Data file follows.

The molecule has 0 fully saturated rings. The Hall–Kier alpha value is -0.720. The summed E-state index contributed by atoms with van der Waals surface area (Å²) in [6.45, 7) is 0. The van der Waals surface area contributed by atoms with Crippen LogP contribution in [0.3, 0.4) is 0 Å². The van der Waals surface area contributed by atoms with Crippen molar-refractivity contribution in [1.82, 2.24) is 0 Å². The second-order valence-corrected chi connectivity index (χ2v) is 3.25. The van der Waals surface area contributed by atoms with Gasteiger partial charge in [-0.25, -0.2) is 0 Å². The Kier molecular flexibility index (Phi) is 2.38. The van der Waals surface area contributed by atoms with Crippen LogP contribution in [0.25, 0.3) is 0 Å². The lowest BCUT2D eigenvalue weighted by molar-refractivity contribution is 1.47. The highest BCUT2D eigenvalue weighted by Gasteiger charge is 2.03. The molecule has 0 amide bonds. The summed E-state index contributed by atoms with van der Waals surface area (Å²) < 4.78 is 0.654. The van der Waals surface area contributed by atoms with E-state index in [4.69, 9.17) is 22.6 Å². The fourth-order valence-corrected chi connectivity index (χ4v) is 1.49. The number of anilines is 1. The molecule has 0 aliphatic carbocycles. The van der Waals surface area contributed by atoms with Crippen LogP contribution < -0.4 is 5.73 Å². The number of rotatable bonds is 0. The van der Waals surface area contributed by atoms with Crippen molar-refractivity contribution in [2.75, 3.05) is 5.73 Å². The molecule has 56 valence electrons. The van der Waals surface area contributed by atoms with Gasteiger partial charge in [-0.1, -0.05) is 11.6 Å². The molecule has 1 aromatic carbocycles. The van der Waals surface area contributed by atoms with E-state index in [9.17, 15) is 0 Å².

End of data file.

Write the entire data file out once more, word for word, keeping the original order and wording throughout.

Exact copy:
The molecule has 0 fully saturated rings. The Hall–Kier alpha value is -0.720. The summed E-state index contributed by atoms with van der Waals surface area (Å²) in [6.45, 7) is 0. The van der Waals surface area contributed by atoms with Crippen LogP contribution in [0.3, 0.4) is 0 Å². The van der Waals surface area contributed by atoms with Crippen molar-refractivity contribution in [1.82, 2.24) is 0 Å². The second-order valence-corrected chi connectivity index (χ2v) is 3.25. The van der Waals surface area contributed by atoms with Gasteiger partial charge in [-0.25, -0.2) is 0 Å². The Kier molecular flexibility index (Phi) is 2.38. The van der Waals surface area contributed by atoms with Crippen LogP contribution in [0.25, 0.3) is 0 Å². The lowest BCUT2D eigenvalue weighted by molar-refractivity contribution is 1.47. The highest BCUT2D eigenvalue weighted by Gasteiger charge is 2.03. The molecule has 0 amide bonds. The summed E-state index contributed by atoms with van der Waals surface area (Å²) < 4.78 is 0.654. The van der Waals surface area contributed by atoms with E-state index in [4.69, 9.17) is 22.6 Å². The fourth-order valence-corrected chi connectivity index (χ4v) is 1.49. The number of anilines is 1. The molecule has 0 aliphatic carbocycles. The van der Waals surface area contributed by atoms with Crippen LogP contribution < -0.4 is 5.73 Å². The number of rotatable bonds is 0. The van der Waals surface area contributed by atoms with Crippen molar-refractivity contribution in [2.75, 3.05) is 5.73 Å². The molecule has 56 valence electrons. The van der Waals surface area contributed by atoms with Gasteiger partial charge in [-0.1, -0.05) is 11.6 Å². The molecule has 1 aromatic carbocycles. The van der Waals surface area contributed by atoms with E-state index in [9.17, 15) is 0 Å².